- A soft, gentle, sensitive, kind, or mild,
- answer, response, or reply
- turns away, deflects, quiets, defuses, soothes, turns back
- anger, wrath, or fury.
- Gentle, kind, wholesome, or soothing speech, or words
- are or is, a tree of life (heal and help, cause life and health);
- a deceitful tongue, cutting words, dishonest talk, perverseness therein, immoderate, wild words, griping, or tongue undisciplined
- crushes the spirit, wounds and maims, breaks the spirit, is a breach or breaking of the spirit, brings discouragement, or can break hearts.
How To Speak
Have you ever said something that made it worse? Have you ever said something that was true, but it was not received well, as in, saying the right thing, but the wrong way? Have you ever done a, 'tit-for-tat', and felt empty afterwards?
We generally have a, 'failure to communicate', when we anger or hurt others with our words. The Bible has a lot to say about how we talk to one another. We generally tend to talk too much and listen too little and we all need to grow in how we use words.
Part of life is confrontation. When you notice bright red and blue lights flashing on top of the car behind you, you are being confronted by an authority, and it is a bad feeling for most people. Confronting someone, especially someone you love, does not have to be like that.
Caring Enough To Confront: Care-fronting
Confrontation should be a normal part of relationships that does not devastate them. There is a kind, gentle, and nurturing way to confront. David Augsberger calls it care-fronting, as in caring enough to confront. David writes about a healthy way to care enough about the relationship and the other person, and mediate through differences.
The wrong ways of doing conflict are avoidance or destructiveness. There is a better way. That is what Augsberger calls, to care enough to confront. Consider reading that book. I highly recommend it!
It is a given that if people do anything together, there will eventually be conflict, disagreement, or misunderstanding. There is a song, that says, "there ain't no good guys, there ain't bad guys. There's just you and me and we both disagree." We have a disagreement between us. That's the issue. To frame it in, "you are bad, I am good", is not helpful. It is a we thing. We have a disagreement.
I love the analogy or picture of the fact that if you point or wag a pointing finger at someone in judgement, you have three fingers pointing back at you. We want to be humble in how we deal with others, in grace and love.
So this all comes back to the wisdom, reflected in the scriptures above, to be careful how you speak; when you disagree, confront, or speak discipline. Discipline means learning, a disciple is a learner, and disciplinary action is a learning experience, ultimately from the Lord, that sometimes comes through people.
Life Giving Conversation
There is a way to speak a word of disagreement, confrontation, or rebuke; that has life in it. The title of this post might imply that I am talking about 'sugar coating' the bad news, that you might need to tell someone. 'Sugar coating', to me, implies deception and confusion. 'Sugar coating', is when you coat something you don't want with something you do, and get a nasty surprise.
Sweeten Your Speech
Adding sugar, to me, means to speak kindly, humbly, and gently. The sugar, or healing life of Christ, permeates your words and the way to say them. The non-verbal portion is actually a very large part of the message you transmit. Christ and his grace, kindness, gentleness, and humility; is healing and life giving. The bad news from him, is delivered in a way that offers truth and life in a way of no compromise, but also as an invitation to deeper relationship.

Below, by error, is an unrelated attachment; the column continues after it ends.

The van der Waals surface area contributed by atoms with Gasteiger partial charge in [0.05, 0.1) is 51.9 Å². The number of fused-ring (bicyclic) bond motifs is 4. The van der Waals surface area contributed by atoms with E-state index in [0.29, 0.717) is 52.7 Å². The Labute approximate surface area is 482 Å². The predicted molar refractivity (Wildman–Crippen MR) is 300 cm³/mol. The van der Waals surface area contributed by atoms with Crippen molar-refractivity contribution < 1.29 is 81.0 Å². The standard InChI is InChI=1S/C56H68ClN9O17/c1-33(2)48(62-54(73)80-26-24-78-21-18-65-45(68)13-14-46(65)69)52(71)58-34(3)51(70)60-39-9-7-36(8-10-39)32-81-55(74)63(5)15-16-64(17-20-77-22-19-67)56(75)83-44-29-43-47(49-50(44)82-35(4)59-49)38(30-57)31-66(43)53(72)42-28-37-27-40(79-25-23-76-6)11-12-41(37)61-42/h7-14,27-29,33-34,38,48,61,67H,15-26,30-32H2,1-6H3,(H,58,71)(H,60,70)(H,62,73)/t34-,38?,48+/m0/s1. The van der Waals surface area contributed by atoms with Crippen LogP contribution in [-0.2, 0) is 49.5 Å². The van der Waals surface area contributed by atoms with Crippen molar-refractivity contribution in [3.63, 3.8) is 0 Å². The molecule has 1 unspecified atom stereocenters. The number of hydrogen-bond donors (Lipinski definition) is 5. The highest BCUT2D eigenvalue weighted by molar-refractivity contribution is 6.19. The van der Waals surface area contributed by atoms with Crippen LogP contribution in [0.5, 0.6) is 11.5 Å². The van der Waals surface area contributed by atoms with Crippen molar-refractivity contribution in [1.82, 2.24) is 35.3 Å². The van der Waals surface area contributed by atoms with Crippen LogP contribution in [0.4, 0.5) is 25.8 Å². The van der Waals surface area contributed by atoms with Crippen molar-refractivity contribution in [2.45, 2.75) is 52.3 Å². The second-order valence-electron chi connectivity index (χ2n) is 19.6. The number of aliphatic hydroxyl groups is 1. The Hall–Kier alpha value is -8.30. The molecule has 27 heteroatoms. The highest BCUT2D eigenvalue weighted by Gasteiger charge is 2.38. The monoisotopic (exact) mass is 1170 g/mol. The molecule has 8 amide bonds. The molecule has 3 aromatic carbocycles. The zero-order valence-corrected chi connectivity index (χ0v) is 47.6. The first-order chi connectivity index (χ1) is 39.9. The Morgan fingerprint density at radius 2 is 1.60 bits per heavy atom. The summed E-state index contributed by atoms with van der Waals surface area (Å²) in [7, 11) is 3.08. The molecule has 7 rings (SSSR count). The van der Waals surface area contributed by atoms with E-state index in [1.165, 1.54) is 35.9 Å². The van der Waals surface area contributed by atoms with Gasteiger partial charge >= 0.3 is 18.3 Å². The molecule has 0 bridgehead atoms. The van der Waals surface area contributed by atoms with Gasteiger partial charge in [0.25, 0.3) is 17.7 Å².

We need to add sugar to our conversations, as in grace, kindness, and humility; when we disagree or when another is fuming or upset about something, even upset with us personally. How can I edify you or build you up when there is a problem between us? The Spirit wants to teach us the Jesus way of doing conflict, of responding to it and of confronting, if need be.
The Goal is Christ
Jesus is not confrontation avoidant, but he also is not trying to fix people or shame them. He wants to save people, transform them, renew, and revive them. These are different from fixing and shaming. Jesus was not and is not codependent. Codependency is controlling and enabling, which is not Jesus' way.
The goal for all of us is Christ, and Christ is Lord of us all, while we are brothers and sisters. The main thing for me, is Christ. Christ gives me love for you, where you are at.
We want to have the heart that Daniel had. When he gave the king the interpretation of a dream of judgement, Daniel was filled with compassion and said, "my lord, if only the dream applied to your enemies, and its meaning to your adversaries" (Daniel 4:19). Then Daniel, went on to deliver the hard word of disciplinary action from God, to Nebuchadnezzar, that also contained hope and prophetic counsel (Daniel 4:20-7).
Out of our hearts, our mouths speak. Christ is transforming our lives, from the inside, out. My words, even when there is conflict or disagreement or confrontation, will be sweetened (not sugar coated) by the presence of Jesus Christ in my life. I think that is good news and gives hope to the anticipation of any challenging conversation.
CEB=Common English Bible, NJHB=New Jerusalem Holy Bible, CEV=Complimentary English Version, MSG=The Message, CJHB=Complete Jewish Holy Bible, JPS=Jewish Publication Society, AAT=An American Translation (Smith & Goodspeed), Taylor=The Living Bible, Knox=R. Knox